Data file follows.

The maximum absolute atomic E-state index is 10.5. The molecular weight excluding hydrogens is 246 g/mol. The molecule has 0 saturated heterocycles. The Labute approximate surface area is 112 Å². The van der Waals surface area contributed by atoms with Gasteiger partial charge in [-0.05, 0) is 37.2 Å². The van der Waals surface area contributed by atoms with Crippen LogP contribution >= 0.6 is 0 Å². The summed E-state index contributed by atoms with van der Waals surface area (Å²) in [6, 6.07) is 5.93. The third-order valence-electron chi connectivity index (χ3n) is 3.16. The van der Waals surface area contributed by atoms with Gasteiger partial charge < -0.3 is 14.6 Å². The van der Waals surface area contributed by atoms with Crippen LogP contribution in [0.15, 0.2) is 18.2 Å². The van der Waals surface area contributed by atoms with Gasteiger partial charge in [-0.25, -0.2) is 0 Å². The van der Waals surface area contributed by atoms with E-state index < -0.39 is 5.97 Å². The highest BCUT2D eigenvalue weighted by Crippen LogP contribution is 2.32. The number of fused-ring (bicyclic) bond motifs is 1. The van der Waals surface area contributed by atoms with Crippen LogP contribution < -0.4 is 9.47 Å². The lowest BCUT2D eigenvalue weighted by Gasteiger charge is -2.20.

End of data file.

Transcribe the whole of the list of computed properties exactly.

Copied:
The maximum absolute atomic E-state index is 10.5. The molecular weight excluding hydrogens is 246 g/mol. The molecule has 0 saturated heterocycles. The Labute approximate surface area is 112 Å². The van der Waals surface area contributed by atoms with Gasteiger partial charge in [-0.05, 0) is 37.2 Å². The van der Waals surface area contributed by atoms with Crippen LogP contribution >= 0.6 is 0 Å². The summed E-state index contributed by atoms with van der Waals surface area (Å²) in [6, 6.07) is 5.93. The third-order valence-electron chi connectivity index (χ3n) is 3.16. The van der Waals surface area contributed by atoms with Gasteiger partial charge < -0.3 is 14.6 Å². The van der Waals surface area contributed by atoms with Crippen LogP contribution in [0.15, 0.2) is 18.2 Å². The van der Waals surface area contributed by atoms with Gasteiger partial charge in [-0.25, -0.2) is 0 Å². The van der Waals surface area contributed by atoms with E-state index < -0.39 is 5.97 Å². The highest BCUT2D eigenvalue weighted by Crippen LogP contribution is 2.32. The number of fused-ring (bicyclic) bond motifs is 1. The van der Waals surface area contributed by atoms with Crippen LogP contribution < -0.4 is 9.47 Å². The lowest BCUT2D eigenvalue weighted by Gasteiger charge is -2.20.